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Last weekend, more than 125 kids with chronic pain and their families traveled from across the country for the first-ever Pediatric Pain Warrior retreat in Disney World. The event was the official kick-off of U.S. Pain’s new Pediatric Pain Warrior program, which is dedicated to the unique needs of children with chronic illnesses and their loved ones.

The weekend included plenty of opportunities for fun, like dinner with Mickey Mouse and a scavenger hunt, but the focus was education and empowerment. Saturday featured a full day of presentations ranging from the importance of talking about pain and sharing your story to tips for living with common pain conditions, like Ehlers-Danlos syndrome and complex regional pain syndrome. The retreat also celebrated the release of the INvisible Project: Pediatric second edition, which will be available online in the coming weeks.

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U.S. Pain was one of several organizations to sponsor 58 children with chronic pain and their families to attend Pediatric Pain Camp at The Center for Courageous Kids, a facility in Scottsville, KY, that offers summer camp programming for kids with serious illnesses. The camp provides activities suitable for children with different abilities and offers an on-site medical center staffed by a full-time doctor.

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January was a busy month for some of U.S. Pain’s youngest pain warriors.

Jan. 11 marked the third annual Points for Pain fundraiser hosted by 14-year-old Tyler Cashman, director of pediatric fundraising and awareness, at Voorhees Regional High School in Glen Gardner, NJ.  The event, which consisted of a bake sale, raffles, and a varsity girls basketball game, has raised more than $4,500 and counting. Cashman spoke and shared the pediatric edition of the INvisible Project project to a packed gym. All of the funds raised from this event go towards U.S. Pain’s Pediatric Pain Warrior Program.

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Ty Cashman, U.S. Pain’s director of Pediatric Fundraising, has been getting a lot of attention thanks to his much-deserved recognition from the Yankees during HOPE Week in June. Most recently, Cashman was highlighted in a short documentary about Points for Pain that aired last month on the YES Network, and can be seen here.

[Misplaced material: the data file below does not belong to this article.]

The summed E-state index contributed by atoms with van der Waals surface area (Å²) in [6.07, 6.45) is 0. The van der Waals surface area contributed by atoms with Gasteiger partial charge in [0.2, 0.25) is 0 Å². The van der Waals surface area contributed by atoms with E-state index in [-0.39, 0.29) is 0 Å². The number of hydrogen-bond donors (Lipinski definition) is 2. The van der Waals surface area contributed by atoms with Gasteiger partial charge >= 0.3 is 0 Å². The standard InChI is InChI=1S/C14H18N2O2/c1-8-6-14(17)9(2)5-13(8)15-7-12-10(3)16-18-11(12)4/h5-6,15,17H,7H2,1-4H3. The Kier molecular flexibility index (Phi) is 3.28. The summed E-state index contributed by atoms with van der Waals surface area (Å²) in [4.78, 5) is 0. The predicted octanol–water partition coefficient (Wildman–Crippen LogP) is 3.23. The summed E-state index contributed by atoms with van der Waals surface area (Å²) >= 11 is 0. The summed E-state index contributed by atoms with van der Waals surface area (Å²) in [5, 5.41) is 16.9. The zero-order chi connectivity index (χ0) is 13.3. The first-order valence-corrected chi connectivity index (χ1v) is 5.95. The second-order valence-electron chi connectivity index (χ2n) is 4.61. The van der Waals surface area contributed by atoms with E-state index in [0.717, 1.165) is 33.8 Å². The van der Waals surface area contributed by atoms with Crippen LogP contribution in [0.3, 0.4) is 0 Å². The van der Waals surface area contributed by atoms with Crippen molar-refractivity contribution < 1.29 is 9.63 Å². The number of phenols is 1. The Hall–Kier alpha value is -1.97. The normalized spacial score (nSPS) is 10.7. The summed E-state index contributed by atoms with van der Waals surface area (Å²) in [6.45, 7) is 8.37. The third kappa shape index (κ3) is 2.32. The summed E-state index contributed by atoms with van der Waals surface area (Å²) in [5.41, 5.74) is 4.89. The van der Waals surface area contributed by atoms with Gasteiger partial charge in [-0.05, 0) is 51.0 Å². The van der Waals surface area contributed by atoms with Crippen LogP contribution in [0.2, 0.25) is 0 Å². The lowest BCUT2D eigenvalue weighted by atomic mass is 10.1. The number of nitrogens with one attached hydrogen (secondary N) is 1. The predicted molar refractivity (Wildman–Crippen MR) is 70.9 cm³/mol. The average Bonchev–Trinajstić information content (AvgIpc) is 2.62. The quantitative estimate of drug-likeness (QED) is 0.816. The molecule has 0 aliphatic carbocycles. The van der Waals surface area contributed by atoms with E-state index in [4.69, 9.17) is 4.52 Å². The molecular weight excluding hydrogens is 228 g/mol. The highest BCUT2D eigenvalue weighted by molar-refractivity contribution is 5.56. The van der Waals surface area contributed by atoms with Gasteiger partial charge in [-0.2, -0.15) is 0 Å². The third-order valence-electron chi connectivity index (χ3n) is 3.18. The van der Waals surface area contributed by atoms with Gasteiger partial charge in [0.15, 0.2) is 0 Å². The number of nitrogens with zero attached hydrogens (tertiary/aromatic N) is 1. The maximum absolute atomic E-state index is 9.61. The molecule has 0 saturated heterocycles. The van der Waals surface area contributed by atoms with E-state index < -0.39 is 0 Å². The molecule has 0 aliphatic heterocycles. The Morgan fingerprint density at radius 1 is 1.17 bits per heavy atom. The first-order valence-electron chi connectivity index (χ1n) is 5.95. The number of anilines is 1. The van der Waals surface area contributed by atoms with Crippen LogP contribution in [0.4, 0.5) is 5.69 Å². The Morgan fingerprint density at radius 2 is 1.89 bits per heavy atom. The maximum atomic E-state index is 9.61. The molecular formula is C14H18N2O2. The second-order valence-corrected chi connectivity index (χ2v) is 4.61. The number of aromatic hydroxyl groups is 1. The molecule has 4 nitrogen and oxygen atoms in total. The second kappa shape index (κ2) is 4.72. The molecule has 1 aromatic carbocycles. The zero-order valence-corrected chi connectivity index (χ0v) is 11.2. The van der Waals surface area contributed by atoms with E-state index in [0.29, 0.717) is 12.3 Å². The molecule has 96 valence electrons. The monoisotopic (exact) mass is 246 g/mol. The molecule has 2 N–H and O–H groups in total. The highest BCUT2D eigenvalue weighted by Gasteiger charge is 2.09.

But Cashman’s goal isn’t accolades: it’s raising more funding for pediatric pain warriors. That’s why he’s encouraging other kids to get involved and host their own Points for Pain games.

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 U.S. Pain program, Points for Pain, honored by New York Yankees

MIDDLETOWN, CONN. (May 26, 2017)—Most teenage boys want to spend their free time watching TV and playing video games. But not 14-year-old Tyler Cashman. Since 2015, Tyler has worked tirelessly to raise $35,000 for children living with painful, chronic conditions through a unique fundraising and awareness program, Points for Pain. Tyler started the program in collaboration with the U.S. Pain Foundation, the leading nonprofit for both adults and children with chronic pain.

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Volunteers at an Alex and Ani fundraising event.

As a nonprofit, U.S. Pain Foundation runs solely on contributions from corporate sponsors as well as private donors. The organization is encouraging members to consider hosting fundraising events to help support its mission and services.

“We rely on individual generosity to be able to offer our many programs free of charge, whether Take Control of Your Pain events, the People with Pain Matter campaign, or Pain Connection services,” says Nicole Hemenway, vice president of U.S. Pain. “Even if you are unable to give financially, you can still help out by coordinating a local fundraiser. Most people get scared of the word fundraiser, but it’s really very easy and fun. We also have a lot of different ways to fundraise, so you can pick something that best suits your interests and abilities.”

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Assemblyman

13-year-old Tyler Cashman, U.S. Pain director of pediatric awareness and fundraising, has raised more than $8,600 so far this year through three recent Points for Pain basketball games. All of the games took place in Cashman’s home state of New Jersey. The first was at Old Turnpike Middle School on Dec. 14, the second at Voorhees High School on Jan. 31 and the third at Montclair State University on Feb. 11. At the Jan. 31 game, which took place at Cashman’s high school, New Jersey Assemblyman Erik Peterson presented him with a resolution recognizing his exceptional advocacy work.

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